Jessica Alba went on for quite some time on Instagram chiding those of us who claim others “aren’t THAT racist,” but saying nothing at all about the target of the protestors or their identity. Which makes you wonder whether she might just be THAT racist.
#standupforwhatsright #Repost @cleowade #MLK said it best when he said: “We will have to repent in this generation not merely for the hateful words and actions of the bad people but for the appalling silence of the good people.” Racism & bigotry does not merely exist on the faces of the terrorists marching in #charlottesville We all know people who have said or done something that is wrong while we remained silent or tried to justify it because of the other person’s background, age or by saying “well they aren’t THAT racist” Enough is Enough. Start with you. Let your voice be the one that changes the people around you. Start today. Be a truth teller. Speak truth to power. Be a freedom fighter. Fight the good fight. I love you.A post shared by Jessica Alba (@jessicaalba) on Aug 13, 2017 at 9:42am PDT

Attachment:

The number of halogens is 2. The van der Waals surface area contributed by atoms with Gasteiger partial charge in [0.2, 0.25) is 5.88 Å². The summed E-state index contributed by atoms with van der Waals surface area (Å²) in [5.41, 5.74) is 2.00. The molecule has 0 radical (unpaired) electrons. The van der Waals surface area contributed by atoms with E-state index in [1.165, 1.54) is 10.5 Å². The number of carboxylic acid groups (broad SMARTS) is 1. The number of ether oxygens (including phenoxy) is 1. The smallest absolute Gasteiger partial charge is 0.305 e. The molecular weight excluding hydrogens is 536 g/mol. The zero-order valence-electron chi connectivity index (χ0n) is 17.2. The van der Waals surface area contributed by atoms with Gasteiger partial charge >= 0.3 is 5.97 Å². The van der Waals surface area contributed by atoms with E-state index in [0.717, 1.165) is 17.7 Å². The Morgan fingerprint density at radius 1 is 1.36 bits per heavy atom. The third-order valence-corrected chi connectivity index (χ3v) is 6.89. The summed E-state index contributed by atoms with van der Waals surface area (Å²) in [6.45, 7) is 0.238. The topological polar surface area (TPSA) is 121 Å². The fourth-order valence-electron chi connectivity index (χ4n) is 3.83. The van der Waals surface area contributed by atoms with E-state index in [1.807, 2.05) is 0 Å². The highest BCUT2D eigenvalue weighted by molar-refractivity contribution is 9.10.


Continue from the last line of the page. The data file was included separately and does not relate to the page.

The interesting part of this is that there is no difference between President Trump and Bernie Sanders or their mutual supporters. None of them understand that the Jews are the canary in the coal mine and that they have been silenced: muffled on campus and hushed up in the news. They’ve been plastered over with an Arab narrative that paints them as the villain of the story, whose every word is a lie.
Charlottesville, VA braces for ‘The Whites’ to speak their minds: AUG 12th. #UniteTheRight – Lee Park pic.twitter.com/ZkgADD1DN2